Internet’s private sphere: a tale of secrecy and sovereignty
// Posted by Tec on 02/18/2014 (7:30 PM)
- Roberto Alviso
Regarding the relationship established between the state and a citizen, two spheres of action could be identified in the liberal democracies: the private and the public sphere. This division outlines the space of action in which the state is competent and where it should not interfere. Civil, political and social rights help to define the mentioned division. However, the virtual space that the Internet has shaped since the spread of its usage to the non-specialized user lacks of regulation to establish this division.
To sustain that the Internet should be kept off of any regulation is a two way street. Going uphill this means that users can enter any site freely, share the information they want and express their opinion without any threat at some point they get bounded. The downhill road has a different scenery. This road gets us to the discretional agency of governmental institutions. As there is no legislation billed, the State can manage to articulate intricate justifications about how privacy violations are a fair cost to assure national security.
The rhetoric of United States’ had turned around its foundational idea of being a nation that will set the standards for the entire world. However, nothing mystical or divine should be interpreted by a nation’s foreign policy. Based on solely evidence that leakers such as Snowden and Assange’s team at Wikileaks have made public, proving what was already evident, it is established that the United States’ foreign policy is based on secrecy directed to its citizens and the international community.
Farell and Finnemore’s pointed it out well in Foreign Affairs’ article titled “The End of Hypocrisy”1, the United States has been acting incoherently at the international scenario. In a crusade to spread liberal values and democracy all over the world, the United States has started breaching the standards they want to defend by violating human rights, attacking civilians and ignoring any right to privacy. Its capability to maintain this two-faced impersonation emerges from the so protected, justified and mystified secrecy.
A strong position is to say that secrecy and datavaillance are needed to maintain national security. I am not arguing otherwise. What I remark is that one thing is to protect citizens from foreign attack and other is to turn our own people into constantly spied “potential enemies”. The discretional activities of the intelligence offices and the national security departments have articulated an institutional apparatus that is oiled by constant lies thrown at the faces of their nation’s citizens and those of the foreign community.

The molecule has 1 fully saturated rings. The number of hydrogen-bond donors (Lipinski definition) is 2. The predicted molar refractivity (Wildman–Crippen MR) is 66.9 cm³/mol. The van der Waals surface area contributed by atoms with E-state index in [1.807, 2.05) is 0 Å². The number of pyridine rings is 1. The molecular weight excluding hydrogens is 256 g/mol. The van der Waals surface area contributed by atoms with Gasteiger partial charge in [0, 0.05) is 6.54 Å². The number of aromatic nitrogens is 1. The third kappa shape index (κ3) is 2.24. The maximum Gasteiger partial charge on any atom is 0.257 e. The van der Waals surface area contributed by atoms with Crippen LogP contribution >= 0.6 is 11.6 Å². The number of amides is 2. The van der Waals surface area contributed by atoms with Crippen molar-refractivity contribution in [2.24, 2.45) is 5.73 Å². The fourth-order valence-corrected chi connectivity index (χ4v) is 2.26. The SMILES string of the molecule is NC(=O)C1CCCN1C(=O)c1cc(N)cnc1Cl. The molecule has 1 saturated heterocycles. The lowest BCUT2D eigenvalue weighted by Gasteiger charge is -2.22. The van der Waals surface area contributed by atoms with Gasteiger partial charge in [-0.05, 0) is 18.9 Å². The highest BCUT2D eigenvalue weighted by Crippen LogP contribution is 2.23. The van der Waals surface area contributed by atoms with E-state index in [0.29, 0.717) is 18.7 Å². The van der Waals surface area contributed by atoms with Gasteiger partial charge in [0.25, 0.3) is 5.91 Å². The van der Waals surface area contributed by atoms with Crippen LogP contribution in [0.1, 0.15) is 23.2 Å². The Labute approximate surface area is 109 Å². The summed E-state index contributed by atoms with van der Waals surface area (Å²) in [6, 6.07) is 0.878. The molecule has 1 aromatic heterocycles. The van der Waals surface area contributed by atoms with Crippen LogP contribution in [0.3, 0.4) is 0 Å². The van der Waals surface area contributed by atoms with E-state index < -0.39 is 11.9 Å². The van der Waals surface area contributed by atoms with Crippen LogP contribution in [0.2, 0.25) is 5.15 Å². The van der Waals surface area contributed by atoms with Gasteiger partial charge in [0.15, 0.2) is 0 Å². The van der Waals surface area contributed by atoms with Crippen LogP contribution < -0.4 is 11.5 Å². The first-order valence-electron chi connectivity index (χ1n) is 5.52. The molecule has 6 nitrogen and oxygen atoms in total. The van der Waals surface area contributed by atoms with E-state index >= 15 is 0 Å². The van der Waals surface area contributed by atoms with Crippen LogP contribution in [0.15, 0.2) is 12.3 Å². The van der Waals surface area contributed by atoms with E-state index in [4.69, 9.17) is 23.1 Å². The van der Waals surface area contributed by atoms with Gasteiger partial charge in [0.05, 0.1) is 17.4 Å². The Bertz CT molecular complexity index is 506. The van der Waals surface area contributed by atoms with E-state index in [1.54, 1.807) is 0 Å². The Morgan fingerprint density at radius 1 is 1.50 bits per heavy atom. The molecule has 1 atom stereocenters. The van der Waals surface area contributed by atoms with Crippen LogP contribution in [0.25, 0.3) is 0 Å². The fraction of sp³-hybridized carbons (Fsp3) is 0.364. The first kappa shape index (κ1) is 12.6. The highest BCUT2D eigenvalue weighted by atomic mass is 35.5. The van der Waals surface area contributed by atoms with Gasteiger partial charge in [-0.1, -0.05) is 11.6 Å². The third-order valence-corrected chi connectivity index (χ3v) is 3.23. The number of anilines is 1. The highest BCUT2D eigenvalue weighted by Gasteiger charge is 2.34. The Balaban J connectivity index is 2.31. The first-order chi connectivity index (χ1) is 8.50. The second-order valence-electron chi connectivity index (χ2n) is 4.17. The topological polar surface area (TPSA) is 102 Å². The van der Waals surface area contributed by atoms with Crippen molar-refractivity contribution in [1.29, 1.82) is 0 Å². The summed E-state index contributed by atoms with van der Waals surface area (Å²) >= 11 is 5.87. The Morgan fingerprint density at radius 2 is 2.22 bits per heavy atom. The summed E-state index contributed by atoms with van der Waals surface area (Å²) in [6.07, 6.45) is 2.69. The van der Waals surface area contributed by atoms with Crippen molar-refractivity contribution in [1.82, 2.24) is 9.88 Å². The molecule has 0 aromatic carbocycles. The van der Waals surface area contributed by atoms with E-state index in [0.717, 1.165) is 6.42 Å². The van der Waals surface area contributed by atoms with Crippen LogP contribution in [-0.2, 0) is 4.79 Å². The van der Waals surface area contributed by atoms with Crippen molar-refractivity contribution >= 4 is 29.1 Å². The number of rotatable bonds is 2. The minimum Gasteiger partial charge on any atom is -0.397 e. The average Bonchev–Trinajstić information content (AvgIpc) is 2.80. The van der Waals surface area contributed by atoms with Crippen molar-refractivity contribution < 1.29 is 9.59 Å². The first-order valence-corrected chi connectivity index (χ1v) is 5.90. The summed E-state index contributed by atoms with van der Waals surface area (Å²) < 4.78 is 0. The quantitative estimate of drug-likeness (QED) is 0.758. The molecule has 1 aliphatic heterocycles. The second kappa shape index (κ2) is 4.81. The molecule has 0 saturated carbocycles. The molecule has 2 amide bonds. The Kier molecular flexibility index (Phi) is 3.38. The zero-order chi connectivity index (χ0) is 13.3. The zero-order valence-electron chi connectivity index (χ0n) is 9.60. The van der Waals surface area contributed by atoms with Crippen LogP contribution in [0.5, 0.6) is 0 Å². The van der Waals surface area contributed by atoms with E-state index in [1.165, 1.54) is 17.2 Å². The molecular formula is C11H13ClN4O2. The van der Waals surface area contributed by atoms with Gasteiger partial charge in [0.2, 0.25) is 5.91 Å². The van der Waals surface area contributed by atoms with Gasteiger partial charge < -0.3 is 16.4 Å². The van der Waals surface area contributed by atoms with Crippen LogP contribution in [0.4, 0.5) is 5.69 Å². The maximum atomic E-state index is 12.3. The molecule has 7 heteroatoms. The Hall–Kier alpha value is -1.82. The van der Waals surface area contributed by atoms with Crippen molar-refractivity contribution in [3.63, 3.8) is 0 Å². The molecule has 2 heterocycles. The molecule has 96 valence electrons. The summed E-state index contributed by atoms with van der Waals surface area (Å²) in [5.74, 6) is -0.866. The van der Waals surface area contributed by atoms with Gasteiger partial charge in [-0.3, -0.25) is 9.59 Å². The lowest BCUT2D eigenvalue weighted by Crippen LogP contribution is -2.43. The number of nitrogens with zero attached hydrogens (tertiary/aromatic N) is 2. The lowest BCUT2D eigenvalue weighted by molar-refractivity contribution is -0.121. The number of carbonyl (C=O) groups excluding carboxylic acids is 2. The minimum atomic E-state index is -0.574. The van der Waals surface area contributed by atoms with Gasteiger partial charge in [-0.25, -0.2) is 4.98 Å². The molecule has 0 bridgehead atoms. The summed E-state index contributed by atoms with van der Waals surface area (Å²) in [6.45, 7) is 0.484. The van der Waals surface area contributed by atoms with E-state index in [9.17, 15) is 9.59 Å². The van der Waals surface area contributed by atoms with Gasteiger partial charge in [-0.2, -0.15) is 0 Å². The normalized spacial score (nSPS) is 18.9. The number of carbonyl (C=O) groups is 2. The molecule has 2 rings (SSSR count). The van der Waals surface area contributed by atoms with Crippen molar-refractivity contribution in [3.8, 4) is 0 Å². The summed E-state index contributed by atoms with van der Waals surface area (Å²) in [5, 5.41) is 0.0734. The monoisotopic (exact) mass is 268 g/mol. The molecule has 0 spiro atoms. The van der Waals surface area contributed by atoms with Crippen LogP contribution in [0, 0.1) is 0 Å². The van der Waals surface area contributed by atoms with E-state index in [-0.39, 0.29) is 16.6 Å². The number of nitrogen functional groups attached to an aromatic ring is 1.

As Greenwald’s “The war on WikiLeaks and why it matters”2 article stresses, Assange and the organization he leads strengthen the fight for transparency. While dozens of private companies have authorization to access our personal data and to execute datavaillance, citizens are kept in the dark, allegedly to protect them.
The whistleblowing activities are a way to reduce asymmetry of information and return the citizens the power to know and criticize current governmental practices. Following this logic, citizens are again empowered to demand a change in these practices if they consider it appropriate. In a rough and general fashion, this is the recognition of people’s sovereignty over their country’s destiny.
Last Saturday, John Kerry, U.S. Secretary of State, visited China and held a meeting with President Xi Jinping. During the visit, Kerry declared that the United States supports the reduction of Chinese government’s blockage practices to monitor and filter Internet activity3. The argument is that freedom of the Internet will strengthen Chinese economy.
While the Internet should be sustained as an open access and surfing space, there is also the need to regulate its usage. As a tool, the Internet should not be used for criminal activities nor should the state have discretional attributions. The correspondent normative should be billed in order to protect citizen’s rights on the Internet (referred sometimes as digital rights) and prevent the state to incur in activities that violate them. Chinese government Internet regulation could be overwhelming for people at the United States. But how different is Chinese monitoring system from the surveillance system that the United States has built on the Internet?
At last, secrecy should not be used as camouflage for the government’s dirty practices. Democracies are based on the idea that sovereignty resides on the citizens of a country. The government should understand that by keeping citizens in the dark they are violating the entrustment they have received from them.
1Farrell, H. & Finnemore, M. (2013, December). “The End of Hipocrisy”. Foreign Affairs. Retrieved from: http://www.foreignaffairs.com/articles/140155/henry-farrell-and-martha-finnemore/the-end-of-hypocrisy
2Greenwald, G. (2010, March 27). “The war on WikiLeaks and why it matters”. Salon.com. Retrieved from: http://www.salon.com/2010/03/27/wikileaks/
3The Associated Press. (2014, 15 February). “U.S. Secretary of State John Kerry urges Chinese leaders to support Internet freedom”. CTVNews. Retrieved from: http://www.ctvnews.ca/sci-tech/u-s-secretary-of-state-john-kerry-urges-chinese-leaders-to-support-internet-freedom-1.1687974